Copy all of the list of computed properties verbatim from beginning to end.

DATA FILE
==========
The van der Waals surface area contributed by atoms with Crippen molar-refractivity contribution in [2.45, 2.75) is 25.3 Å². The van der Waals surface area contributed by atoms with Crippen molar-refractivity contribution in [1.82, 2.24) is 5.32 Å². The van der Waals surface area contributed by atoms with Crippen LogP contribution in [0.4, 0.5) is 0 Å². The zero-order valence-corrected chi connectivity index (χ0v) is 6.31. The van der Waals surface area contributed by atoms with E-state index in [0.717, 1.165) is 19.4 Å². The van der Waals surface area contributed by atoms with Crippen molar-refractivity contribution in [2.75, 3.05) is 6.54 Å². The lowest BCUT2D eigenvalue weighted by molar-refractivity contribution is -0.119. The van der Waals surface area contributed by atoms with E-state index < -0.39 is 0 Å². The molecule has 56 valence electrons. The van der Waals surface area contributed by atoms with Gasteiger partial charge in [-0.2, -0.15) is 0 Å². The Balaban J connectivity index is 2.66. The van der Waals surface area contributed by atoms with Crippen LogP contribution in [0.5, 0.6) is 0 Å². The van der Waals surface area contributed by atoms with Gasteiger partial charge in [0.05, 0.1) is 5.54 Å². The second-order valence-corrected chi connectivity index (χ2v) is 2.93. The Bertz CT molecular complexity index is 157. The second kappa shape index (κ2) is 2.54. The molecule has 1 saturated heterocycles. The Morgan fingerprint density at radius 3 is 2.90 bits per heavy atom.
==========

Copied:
The van der Waals surface area contributed by atoms with Crippen molar-refractivity contribution in [2.45, 2.75) is 25.3 Å². The van der Waals surface area contributed by atoms with Crippen molar-refractivity contribution in [1.82, 2.24) is 5.32 Å². The van der Waals surface area contributed by atoms with Crippen LogP contribution in [0.4, 0.5) is 0 Å². The zero-order valence-corrected chi connectivity index (χ0v) is 6.31. The van der Waals surface area contributed by atoms with E-state index in [0.717, 1.165) is 19.4 Å². The van der Waals surface area contributed by atoms with Crippen molar-refractivity contribution in [2.75, 3.05) is 6.54 Å². The lowest BCUT2D eigenvalue weighted by molar-refractivity contribution is -0.119. The van der Waals surface area contributed by atoms with E-state index < -0.39 is 0 Å². The molecule has 56 valence electrons. The van der Waals surface area contributed by atoms with Gasteiger partial charge in [-0.2, -0.15) is 0 Å². The Balaban J connectivity index is 2.66. The van der Waals surface area contributed by atoms with Crippen LogP contribution in [0.5, 0.6) is 0 Å². The van der Waals surface area contributed by atoms with Gasteiger partial charge in [0.05, 0.1) is 5.54 Å². The second-order valence-corrected chi connectivity index (χ2v) is 2.93. The Bertz CT molecular complexity index is 157. The second kappa shape index (κ2) is 2.54. The molecule has 1 saturated heterocycles. The Morgan fingerprint density at radius 3 is 2.90 bits per heavy atom.